Donna Godfrey TAYLOR v. Doris HOLT.
Steve Godfrey prepared his last will and testament on his computer and affixed his computer generated signature at the end. He had two neighbors witness the will. Mr. Godfrey died approximately one week later. Doris Holt (“Defendant”), Mr. Godfrey's girlfriend, submitted the will for probate. Donna Godfrey Taylor (“Plaintiff”), Mr. Godfrey's sister, filed a complaint alleging, in part, that the will was not signed and claiming that Mr. Godfrey had died intestate. The Trial Court granted Defendant summary judgment holding there were no undisputed material facts and that all legal requirements concerning the execution and witnessing of a will had been met. Plaintiff appeals. We affirm.
Steve Godfrey (“Deceased”) prepared a document in January of 2002, purporting to be his last will and testament. The one page document was prepared by Deceased on his computer. Deceased asked two neighbors, Hershell Williams and Teresa Williams to act as witnesses to the will. Deceased affixed a computer generated version of his signature at the end of the document in the presence of both Hershell and Teresa Williams. Hershell and Teresa Williams then each signed their name below Deceased's and dated the document next to their respective signatures. In the document, Deceased devised everything he owned to a person identified only as Doris. Deceased died approximately one week after the will was witnessed.
Defendant, Deceased's girlfriend, who lived with Deceased at the time of his death, filed an Order of Probate attempting to admit the will to probate and requesting to be appointed the personal representative of the estate. Defendant also filed affidavits of both Hershell and Teresa Williams attesting to the execution of the will. The affidavits each state that the affiant was a witness to Deceased's last will and testament and that each had signed at Deceased's request in the presence of both Deceased and the other witness. The affidavits both also state: “That the Testator, Steve Godfrey personally prepared the Last Will and Testament on his computer, and using the computer affixed his stylized cursive signature in my sight and presence and in the sight and presence of the other attesting witness․” Further, each affidavit states that the affiant “was of the opinion that the Testator, Steve Godfrey, was of sound mind” at the time the will was witnessed.
Plaintiff, Deceased's sister, filed a complaint alleging, inter alia, that she is the only surviving heir of Deceased, that Deceased died intestate, that the document produced for probate was void because it did not contain Deceased's signature, and that Doris Holt has no blood relation or legal relation to the Deceased and should not have been appointed administratrix of Deceased's estate. Defendant filed a motion to dismiss or in the alternative for summary judgment claiming that all of the legal requirements concerning the execution and witnessing of a will under Tennessee law had been met and filed the supporting affidavits of Hershell and Teresa Williams.
The Trial Court entered an order on December 23, 2002, granting Defendant summary judgment. The December order held that all of the legal requirements concerning the execution and witnessing of a will under Tennessee law had been met and held that Defendant was entitled to summary judgment as a matter of law. Plaintiff appeals.
Although not stated exactly as such, Plaintiff raises two issues on appeal: 1) whether the Trial Court erred in finding that the computer generated signature on the will complied with the legal requirements for the execution of a will, and, thus, erred in granting Defendant summary judgment; and, 2) whether an alleged beneficiary under a will should be allowed to receive benefits from the estate even though the will refers to the beneficiary only by her first name. We will address each issue in turn.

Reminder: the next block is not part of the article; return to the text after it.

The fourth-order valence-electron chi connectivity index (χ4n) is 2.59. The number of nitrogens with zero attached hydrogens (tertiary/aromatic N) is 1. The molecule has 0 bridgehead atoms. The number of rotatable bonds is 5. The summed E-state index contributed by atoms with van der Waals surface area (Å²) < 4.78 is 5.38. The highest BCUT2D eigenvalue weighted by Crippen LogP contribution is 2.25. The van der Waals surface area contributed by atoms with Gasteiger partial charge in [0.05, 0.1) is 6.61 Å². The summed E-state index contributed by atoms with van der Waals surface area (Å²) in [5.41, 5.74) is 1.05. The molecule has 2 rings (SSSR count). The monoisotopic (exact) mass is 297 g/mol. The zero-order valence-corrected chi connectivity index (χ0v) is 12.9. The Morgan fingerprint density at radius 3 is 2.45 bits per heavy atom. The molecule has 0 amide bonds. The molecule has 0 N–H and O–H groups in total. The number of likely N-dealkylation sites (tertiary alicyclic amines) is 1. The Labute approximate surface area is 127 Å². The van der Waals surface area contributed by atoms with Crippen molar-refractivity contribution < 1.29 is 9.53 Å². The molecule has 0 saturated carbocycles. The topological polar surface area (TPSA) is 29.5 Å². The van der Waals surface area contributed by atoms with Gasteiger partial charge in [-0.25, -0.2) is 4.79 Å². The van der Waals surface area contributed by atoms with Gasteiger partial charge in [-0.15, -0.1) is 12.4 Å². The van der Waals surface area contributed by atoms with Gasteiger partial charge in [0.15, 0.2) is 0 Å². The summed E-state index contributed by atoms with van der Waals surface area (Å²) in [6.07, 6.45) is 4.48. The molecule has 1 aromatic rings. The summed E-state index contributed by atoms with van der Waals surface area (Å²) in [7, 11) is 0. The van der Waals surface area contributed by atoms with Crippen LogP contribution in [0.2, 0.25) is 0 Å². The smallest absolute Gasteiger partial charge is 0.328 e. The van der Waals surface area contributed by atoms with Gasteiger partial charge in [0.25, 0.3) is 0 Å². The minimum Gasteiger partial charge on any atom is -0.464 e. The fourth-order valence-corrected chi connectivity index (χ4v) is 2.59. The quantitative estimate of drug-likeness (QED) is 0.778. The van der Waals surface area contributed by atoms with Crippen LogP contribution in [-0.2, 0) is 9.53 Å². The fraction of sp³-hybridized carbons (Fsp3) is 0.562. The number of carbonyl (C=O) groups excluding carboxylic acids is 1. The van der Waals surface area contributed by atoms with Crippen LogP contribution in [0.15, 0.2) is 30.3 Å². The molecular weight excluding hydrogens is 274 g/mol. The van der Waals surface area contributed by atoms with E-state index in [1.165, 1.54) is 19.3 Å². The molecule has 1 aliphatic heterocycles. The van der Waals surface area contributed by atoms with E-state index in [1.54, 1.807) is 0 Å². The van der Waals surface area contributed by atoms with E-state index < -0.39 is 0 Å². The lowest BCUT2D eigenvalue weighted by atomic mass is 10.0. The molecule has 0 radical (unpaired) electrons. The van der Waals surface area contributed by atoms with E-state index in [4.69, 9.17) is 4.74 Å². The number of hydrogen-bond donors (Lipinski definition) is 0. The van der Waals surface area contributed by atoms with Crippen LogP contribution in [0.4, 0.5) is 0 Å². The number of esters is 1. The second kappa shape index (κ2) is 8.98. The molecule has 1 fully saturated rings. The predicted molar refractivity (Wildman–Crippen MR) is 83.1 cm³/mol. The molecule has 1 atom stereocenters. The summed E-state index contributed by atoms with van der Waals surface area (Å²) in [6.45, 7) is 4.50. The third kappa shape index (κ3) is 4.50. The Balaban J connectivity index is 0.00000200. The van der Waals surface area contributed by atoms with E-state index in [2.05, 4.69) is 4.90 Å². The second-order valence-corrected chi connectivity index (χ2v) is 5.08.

As our Supreme Court has instructed:
The standards governing an appellate court's review of a motion for summary judgment are well settled. Since our inquiry involves purely a question of law, no presumption of correctness attaches to the lower court's judgment, and our task is confined to reviewing the record to determine whether the requirements of Tenn. R. Civ. P. 56 have been met. See Hunter v. Brown, 955 S.W.2d 49, 50-51 (Tenn.1997); Cowden v. Sovran Bank/Central South, 816 S.W.2d 741, 744 (Tenn.1991). Tennessee Rule of Civil Procedure 56.04 provides that summary judgment is appropriate where: (1) there is no genuine issue with regard to the material facts relevant to the claim or defense contained in the motion, see Byrd v. Hall, 847 S.W.2d 208, 210 (Tenn.1993); and (2) the moving party is entitled to a judgment as a matter of law on the undisputed facts. See Anderson v. Standard Register Co., 857 S.W.2d 555, 559 (Tenn.1993). The moving party has the burden of proving that its motion satisfies these requirements. See Downen v. Allstate Ins. Co., 811 S.W.2d 523, 524 (Tenn.1991). When the party seeking summary judgment makes a properly supported motion, the burden shifts to the nonmoving party to set forth specific facts establishing the existence of disputed, material facts which must be resolved by the trier of fact. See Byrd v. Hall, 847 S.W.2d at 215.
To properly support its motion, the moving party must either affirmatively negate an essential element of the non-moving party's claim or conclusively establish an affirmative defense. See McCarley v. West Quality Food Serv., 960 S.W.2d 585, 588 (Tenn.1998); Robinson v. Omer, 952 S.W.2d 423, 426 (Tenn.1997). If the moving party fails to negate a claimed basis for the suit, the non-moving party's burden to produce evidence establishing the existence of a genuine issue for trial is not triggered and the motion for summary judgment must fail. See McCarley v. West Quality Food Serv., 960 S.W.2d at 588; Robinson v. Omer, 952 S.W.2d at 426. If the moving party successfully negates a claimed basis for the action, the non-moving party may not simply rest upon the pleadings, but must offer proof to establish the existence of the essential elements of the claim.
The standards governing the assessment of evidence in the summary judgment context are also well established. Courts must view the evidence in the light most favorable to the nonmoving party and must also draw all reasonable inferences in the nonmoving party's favor. See Robinson v. Omer, 952 S.W.2d at 426; Byrd v. Hall, 847 S.W.2d at 210-11. Courts should grant a summary judgment only when both the facts and the inferences to be drawn from the facts permit a reasonable person to reach only one conclusion. See McCall v. Wilder, 913 S.W.2d 150, 153 (Tenn.1995); Carvell v. Bottoms, 900 S.W.2d 23, 26 (Tenn.1995).